As flu season starts, doctors are already seeing cases flood in. The flu reached epidemic levels last year and now the CDC is predicting between 5 and 20% of people will get the flu this year. The U.S. was hit hard by the H3N2 strain, which wasn’t included in the vaccine. This year, the CDC says its more prepared.
Now you’re thinking, “Just how are they more prepared”
How is the flu predicted?
The flu is hard to predict: new strains don’t give much advanced noticed. Doctors study what strains pop up in the southern hemisphere, and then prepare for similar strains to make their way here.
Despite the vaccine targeting the correct strains, the Southern hemisphere just went through one of the worst flu seasons on record. Using numbers from the southern hemisphere, we are pointed to a massive increase (31.9% rise) in sicknesses this year for the United States.
This would mean that their average prediction for US cases is 943,356, which is the worst since the H1N1 pandemic in 2009. Last year there were 715,031 reported ILIs, and 2009 was the only year in a decade to crack 750,000.
Is this years flu shot effective and should you get it?
Last year’s vaccine was a dud (to say the least) A new strain of H3N2 influenza emerged after the vaccine was formulated, and the shot was a poor match. Even the Centers for Disease Control and Prevention (CDC) admitted it did little to protect against flu.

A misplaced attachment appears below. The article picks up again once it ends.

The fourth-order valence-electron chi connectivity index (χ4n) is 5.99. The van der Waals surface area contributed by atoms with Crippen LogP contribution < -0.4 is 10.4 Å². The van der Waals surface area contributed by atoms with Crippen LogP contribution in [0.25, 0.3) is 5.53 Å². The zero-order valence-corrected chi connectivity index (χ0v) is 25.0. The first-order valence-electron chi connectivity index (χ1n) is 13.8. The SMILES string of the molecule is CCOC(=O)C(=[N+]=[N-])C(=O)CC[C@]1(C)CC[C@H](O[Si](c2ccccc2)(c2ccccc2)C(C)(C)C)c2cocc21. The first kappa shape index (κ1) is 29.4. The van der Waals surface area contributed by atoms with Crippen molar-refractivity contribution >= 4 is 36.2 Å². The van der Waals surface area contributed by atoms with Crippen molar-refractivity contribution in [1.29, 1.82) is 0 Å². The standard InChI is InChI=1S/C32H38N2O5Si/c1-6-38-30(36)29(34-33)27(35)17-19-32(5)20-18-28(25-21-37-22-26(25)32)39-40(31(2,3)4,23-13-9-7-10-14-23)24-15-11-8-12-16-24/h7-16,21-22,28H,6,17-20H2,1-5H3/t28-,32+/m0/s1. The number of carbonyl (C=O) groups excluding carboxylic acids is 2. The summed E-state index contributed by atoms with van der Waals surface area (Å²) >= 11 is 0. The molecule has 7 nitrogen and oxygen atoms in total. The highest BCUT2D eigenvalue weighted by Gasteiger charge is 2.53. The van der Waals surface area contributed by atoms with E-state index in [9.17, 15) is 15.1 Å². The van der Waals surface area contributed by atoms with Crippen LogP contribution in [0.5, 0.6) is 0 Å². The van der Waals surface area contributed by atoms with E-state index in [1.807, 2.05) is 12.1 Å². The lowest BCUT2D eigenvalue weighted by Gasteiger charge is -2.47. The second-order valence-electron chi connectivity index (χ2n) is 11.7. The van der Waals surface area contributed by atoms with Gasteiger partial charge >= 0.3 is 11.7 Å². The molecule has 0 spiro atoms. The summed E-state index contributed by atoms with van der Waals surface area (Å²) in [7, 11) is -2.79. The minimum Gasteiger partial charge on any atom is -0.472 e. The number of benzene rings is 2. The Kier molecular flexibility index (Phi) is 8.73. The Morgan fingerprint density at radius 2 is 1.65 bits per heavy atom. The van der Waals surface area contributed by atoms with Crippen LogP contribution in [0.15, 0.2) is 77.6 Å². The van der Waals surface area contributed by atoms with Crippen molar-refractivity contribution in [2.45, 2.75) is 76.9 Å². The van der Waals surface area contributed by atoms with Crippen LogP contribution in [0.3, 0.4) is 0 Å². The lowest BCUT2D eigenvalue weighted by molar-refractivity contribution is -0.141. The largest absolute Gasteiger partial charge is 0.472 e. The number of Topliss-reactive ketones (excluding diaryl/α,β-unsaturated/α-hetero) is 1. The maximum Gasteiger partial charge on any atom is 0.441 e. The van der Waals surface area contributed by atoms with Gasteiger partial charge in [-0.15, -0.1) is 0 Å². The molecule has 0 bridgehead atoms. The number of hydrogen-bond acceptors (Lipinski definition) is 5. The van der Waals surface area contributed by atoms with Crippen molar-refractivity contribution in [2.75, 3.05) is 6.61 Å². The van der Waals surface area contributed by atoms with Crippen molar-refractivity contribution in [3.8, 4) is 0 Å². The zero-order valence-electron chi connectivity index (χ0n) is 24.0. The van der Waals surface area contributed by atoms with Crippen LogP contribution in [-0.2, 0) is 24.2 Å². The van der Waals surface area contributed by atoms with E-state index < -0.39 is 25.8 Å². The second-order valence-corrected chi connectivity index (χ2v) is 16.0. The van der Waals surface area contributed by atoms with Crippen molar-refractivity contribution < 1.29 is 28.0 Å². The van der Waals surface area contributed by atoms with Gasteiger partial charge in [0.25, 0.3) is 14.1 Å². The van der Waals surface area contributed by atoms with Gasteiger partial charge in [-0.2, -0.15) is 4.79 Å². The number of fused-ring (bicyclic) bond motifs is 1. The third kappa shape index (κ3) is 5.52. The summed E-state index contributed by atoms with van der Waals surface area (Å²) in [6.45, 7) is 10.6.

This year’s vaccine has been designed to protect against the new H3N2 strain, and the CDC hopes it will be a good match for this year’s virus, although the agency admitted in a recent advisory that it’s impossible to predict the upcoming flu season.
So should you get the new vaccine? The CDC says “yes,”
The 2015-2016 flu vaccine protects against these three viruses:
- A/California/7/2009 (H1N1) pdm09-like virus
- A/Switzerland/9715293/2013 (H3N2)-like virus
- B/Phuket/3073/2013-like virus. (This is a B/Yamagata lineage virus)
The flu shot contains antigens which are essential in helping your body develop immunity to the flu viruses.
It is best to receive the vaccine by October each year before the flu season is in full swing. Early vaccination gives your body the chance to build-up immunity to the virus, providing you the greatest opportunity for defense.
While the No. 1 piece of advice any doctor will give you about flu season will be to get vaccinated before you get sick, it always happens the other way around for some people. However, unless you’re in particular danger from falling gravely ill from the flu, you don’t need to head to the ER. Even then, Coastal urgent care Louisiana may be able to do the job more efficiently and affordably.